\langle A, \mbox{ {\sc send}({\em s-msg})}.p', I_{A}, B_{A} \r...
& \rightarrow & \langle B, q', I_{B}', \sigma_{B} \rangle\ \end{eqnarray*}

where $I_{B}' = \overline{I_{B} \cup \sigma_{B}(\mbox{\em r-msg})}$.Because we require that s-msg unify with r-msg, if there is already a pair (var, val) in B for some var appearing in r-msg, then the corresponding value in s-msg must be val. Thus the updates to B only add new bindings and never change previous bindings.

For the most part internal actions are used to create or discover new information. For example, NEWNONCE is used to create a nonce. Nonces are globally distinct, and each NEWNONCE action creates a nonce that has not appeared up to that point in the protocol. The new nonce is added to the principal's local store. NEWSECRET works similarly, except that this is supposed to model generating a new session key which can then be used to encrypt messages. More formally:

\langle A, \mbox{{\sc newnonce}({\em var})}.p', I, B \rangle
 ...p', I, B \rangle
& \rightarrow & \langle A, p', I', B' \rangle\ \end{eqnarray*}

where in both cases, if val is the new value generated by the action, then $I' = \overline{I \cup \mbox{{\em val}}}$ and $B' =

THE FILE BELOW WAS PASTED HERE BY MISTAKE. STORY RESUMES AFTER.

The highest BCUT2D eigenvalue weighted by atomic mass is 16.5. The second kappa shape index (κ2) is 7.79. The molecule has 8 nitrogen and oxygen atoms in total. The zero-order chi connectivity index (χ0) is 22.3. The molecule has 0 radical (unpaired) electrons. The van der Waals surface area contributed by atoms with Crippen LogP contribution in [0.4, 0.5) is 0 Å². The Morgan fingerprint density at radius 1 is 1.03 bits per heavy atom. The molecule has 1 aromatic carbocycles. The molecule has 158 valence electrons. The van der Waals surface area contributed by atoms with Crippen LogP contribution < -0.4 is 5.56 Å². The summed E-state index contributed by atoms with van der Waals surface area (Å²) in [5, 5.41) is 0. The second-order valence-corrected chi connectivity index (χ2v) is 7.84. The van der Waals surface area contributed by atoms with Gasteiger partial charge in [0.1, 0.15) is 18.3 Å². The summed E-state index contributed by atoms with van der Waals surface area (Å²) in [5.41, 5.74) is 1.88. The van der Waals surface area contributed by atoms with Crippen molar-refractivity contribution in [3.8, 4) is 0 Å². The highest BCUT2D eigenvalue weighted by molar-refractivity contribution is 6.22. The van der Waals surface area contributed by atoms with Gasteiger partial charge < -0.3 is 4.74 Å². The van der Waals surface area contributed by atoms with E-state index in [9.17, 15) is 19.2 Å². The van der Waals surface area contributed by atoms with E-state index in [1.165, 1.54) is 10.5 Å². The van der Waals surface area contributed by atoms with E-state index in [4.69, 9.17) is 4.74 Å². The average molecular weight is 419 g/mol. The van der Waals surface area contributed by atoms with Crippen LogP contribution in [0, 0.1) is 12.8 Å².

B[\mbox{{\em var} $\leftarrow$\space {\em val}}]$. If the action was a NEWSECRET action, then $S_{t}$ is updated in the global state as well to $S_{t}' = S_{t} \cup \mbox{\em val}$.

Additionally, the intruder is allowed to perform a GETSECRET action which it can use to acquire a secret previously generated by a principal using NEWSECRET. This models the possibility of session keys being compromised. It allows us to have two classes of secrets, those which we assume to be ``permanent'' like a private key between a server and a trusted principal, and those secrets which are ``temporary'' such as session keys. We need to allow the intruder to obtain session keys in order to allow for the possibility of replay attacks which would allow the intruder to establish an old compromised key as a session key. However, we also need to restrict the the usage of GETSECRET or else the intruder would be allowed to compromise a session key immediately after it is generated and before it is ever used. For this reason, we only allow the intruder to perform a GETSECRET action to compromise a key which has already been established or used in a protocol. Formally,

\langle Z, \mbox{\sc getsecret}.p', I, B \rangle
& \rightarrow & \langle Z, p', I', B \rangle\ \end{eqnarray*}

where for some val $\in S_{t}, I' = \overline{I \cup \mbox{{\em
val}}} \mbox{ and in the global state } S_{t}$ is updated to $S_{t}' =
S_{t} - ${val}.

Finally, we have four special actions BEGINIT, ENDINIT, BEGRESPOND, and ENDRESPOND. These are used to mark the beginning and the end of a principal's participation in a protocol. We use them to guarantee that if the principal named A finishes the protocol (performs ENDINIT(B)) then the principal named B has participated in the protocol (performed BEGRESPOND(A)). We do this by maintaining counters for each pair of principals participating in a protocol. More formally,